Their whirlwind romance ends abruptly with Drew dumping Audrey by text.

She seeks solace in the company of 30-something best friend Morgan (McKinnon), who has a hilarious habit of oversharing with her parents (Paul Reiser, Jane Curtin).

Morgan recommends that Audrey should cleanse herself of Drew by burning his belongings.

Before the first squirt of lighter fluid, Drew re-establishes contact.

He reveals that he is an undercover CIA operative and had to terminate the relationship with Audrey because the criminal fraternity was prepared to hurt her to get to him.

Audrey is touched until bullets fly and she goes on the run with Morgan and a USB flash drive encrypted with details of a terrorist network's diabolical plans.

The women head to Austria where they cross paths with dashing MI6 agent Sebastian Henshaw (Sam Heughan).

As Audrey and Morgan learn about Drew's past, they untangle a global conspiracy and become targets for a deranged, gymnastic assassin (Ivanna Sakhno).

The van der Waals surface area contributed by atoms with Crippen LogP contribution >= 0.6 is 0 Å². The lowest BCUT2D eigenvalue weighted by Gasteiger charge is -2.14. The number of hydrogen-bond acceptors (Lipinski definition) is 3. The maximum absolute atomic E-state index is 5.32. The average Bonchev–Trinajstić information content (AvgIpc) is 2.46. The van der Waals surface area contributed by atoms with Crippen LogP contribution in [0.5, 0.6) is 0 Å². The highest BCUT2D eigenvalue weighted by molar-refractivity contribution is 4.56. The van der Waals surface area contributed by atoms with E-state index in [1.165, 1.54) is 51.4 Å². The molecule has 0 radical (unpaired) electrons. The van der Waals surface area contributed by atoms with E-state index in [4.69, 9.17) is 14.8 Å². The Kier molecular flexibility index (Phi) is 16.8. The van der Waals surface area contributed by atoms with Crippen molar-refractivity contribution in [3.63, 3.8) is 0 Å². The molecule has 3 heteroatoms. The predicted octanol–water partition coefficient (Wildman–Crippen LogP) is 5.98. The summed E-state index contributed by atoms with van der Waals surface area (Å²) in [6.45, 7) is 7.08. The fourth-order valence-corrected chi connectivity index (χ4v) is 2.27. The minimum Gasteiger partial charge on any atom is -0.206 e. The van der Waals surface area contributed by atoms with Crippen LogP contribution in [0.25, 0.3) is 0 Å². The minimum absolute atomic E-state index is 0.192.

The Spy Who Dumped Me promotes girl power with every predictable twist and turn including some amusing interludes with Gillian Anderson's stern MI6 chief, who Morgan gushingly crowns "the Beyonce of the government".

McKinnon's boundless energy and gift for pratfalls papers over cracks in the script and catalyses a sprightly screen pairing with Kunis's comic foil, who is remarkably adept with a hand gun under pressure.

The deception and double-cross are preposterous fun but no-one is going to leave the cinema shaken or stirred once the end credits roll.

The Children Act

(12A, 107 mins)****

DAME Emma Thompson delivers one of the most beautifully calibrated, heartrending performances of her career in The Children Act, adapted for the screen by Ian McEwan from his 2014 novel.

Donning the robes of a judge, who tranquilises her emotions when she presides over cases at the Royal Courts of Justice in London, the two-time Oscar winner elegantly reveals chinks in her character's brandished armour.

Despite her best efforts at cool detachment, guilt and regret eventually spill over as one deliberation reaches its summation.